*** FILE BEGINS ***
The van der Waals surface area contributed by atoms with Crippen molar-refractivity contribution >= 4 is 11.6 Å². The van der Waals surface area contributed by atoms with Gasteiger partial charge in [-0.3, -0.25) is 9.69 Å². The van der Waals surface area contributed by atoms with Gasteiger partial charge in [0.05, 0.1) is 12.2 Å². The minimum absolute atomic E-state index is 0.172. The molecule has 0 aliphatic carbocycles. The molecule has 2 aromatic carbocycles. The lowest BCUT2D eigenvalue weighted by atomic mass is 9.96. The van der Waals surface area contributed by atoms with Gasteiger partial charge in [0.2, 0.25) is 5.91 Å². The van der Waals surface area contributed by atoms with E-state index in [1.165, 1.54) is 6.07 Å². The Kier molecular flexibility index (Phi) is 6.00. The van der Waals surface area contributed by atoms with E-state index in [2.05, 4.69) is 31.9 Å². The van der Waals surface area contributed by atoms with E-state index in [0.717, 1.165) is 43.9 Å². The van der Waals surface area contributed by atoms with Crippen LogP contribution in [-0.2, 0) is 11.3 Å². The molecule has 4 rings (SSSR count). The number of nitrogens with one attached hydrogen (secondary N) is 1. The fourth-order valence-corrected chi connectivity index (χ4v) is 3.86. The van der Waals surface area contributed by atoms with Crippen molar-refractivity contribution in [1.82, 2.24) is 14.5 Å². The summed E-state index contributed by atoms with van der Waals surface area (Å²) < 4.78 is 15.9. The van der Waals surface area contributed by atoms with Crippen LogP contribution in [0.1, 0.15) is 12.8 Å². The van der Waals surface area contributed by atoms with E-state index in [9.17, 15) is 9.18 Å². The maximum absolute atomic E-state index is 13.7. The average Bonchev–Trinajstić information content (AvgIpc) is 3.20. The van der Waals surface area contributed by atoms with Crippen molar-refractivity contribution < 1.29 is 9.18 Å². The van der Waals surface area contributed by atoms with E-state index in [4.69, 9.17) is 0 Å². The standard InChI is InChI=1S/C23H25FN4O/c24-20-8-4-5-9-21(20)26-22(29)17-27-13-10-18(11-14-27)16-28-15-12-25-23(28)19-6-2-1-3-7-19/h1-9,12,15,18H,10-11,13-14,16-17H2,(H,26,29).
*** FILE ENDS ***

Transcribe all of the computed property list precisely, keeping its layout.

The van der Waals surface area contributed by atoms with Crippen molar-refractivity contribution >= 4 is 11.6 Å². The van der Waals surface area contributed by atoms with Gasteiger partial charge in [-0.3, -0.25) is 9.69 Å². The van der Waals surface area contributed by atoms with Gasteiger partial charge in [0.05, 0.1) is 12.2 Å². The minimum absolute atomic E-state index is 0.172. The molecule has 0 aliphatic carbocycles. The molecule has 2 aromatic carbocycles. The lowest BCUT2D eigenvalue weighted by atomic mass is 9.96. The van der Waals surface area contributed by atoms with Gasteiger partial charge in [0.2, 0.25) is 5.91 Å². The van der Waals surface area contributed by atoms with E-state index in [1.165, 1.54) is 6.07 Å². The Kier molecular flexibility index (Phi) is 6.00. The van der Waals surface area contributed by atoms with E-state index in [2.05, 4.69) is 31.9 Å². The van der Waals surface area contributed by atoms with E-state index in [0.717, 1.165) is 43.9 Å². The van der Waals surface area contributed by atoms with Crippen LogP contribution in [-0.2, 0) is 11.3 Å². The molecule has 4 rings (SSSR count). The number of nitrogens with one attached hydrogen (secondary N) is 1. The fourth-order valence-corrected chi connectivity index (χ4v) is 3.86. The van der Waals surface area contributed by atoms with Crippen molar-refractivity contribution in [1.82, 2.24) is 14.5 Å². The summed E-state index contributed by atoms with van der Waals surface area (Å²) < 4.78 is 15.9. The van der Waals surface area contributed by atoms with Crippen LogP contribution in [0.1, 0.15) is 12.8 Å². The van der Waals surface area contributed by atoms with E-state index in [9.17, 15) is 9.18 Å². The maximum absolute atomic E-state index is 13.7. The average Bonchev–Trinajstić information content (AvgIpc) is 3.20. The van der Waals surface area contributed by atoms with Crippen molar-refractivity contribution < 1.29 is 9.18 Å². The van der Waals surface area contributed by atoms with E-state index in [4.69, 9.17) is 0 Å². The standard InChI is InChI=1S/C23H25FN4O/c24-20-8-4-5-9-21(20)26-22(29)17-27-13-10-18(11-14-27)16-28-15-12-25-23(28)19-6-2-1-3-7-19/h1-9,12,15,18H,10-11,13-14,16-17H2,(H,26,29).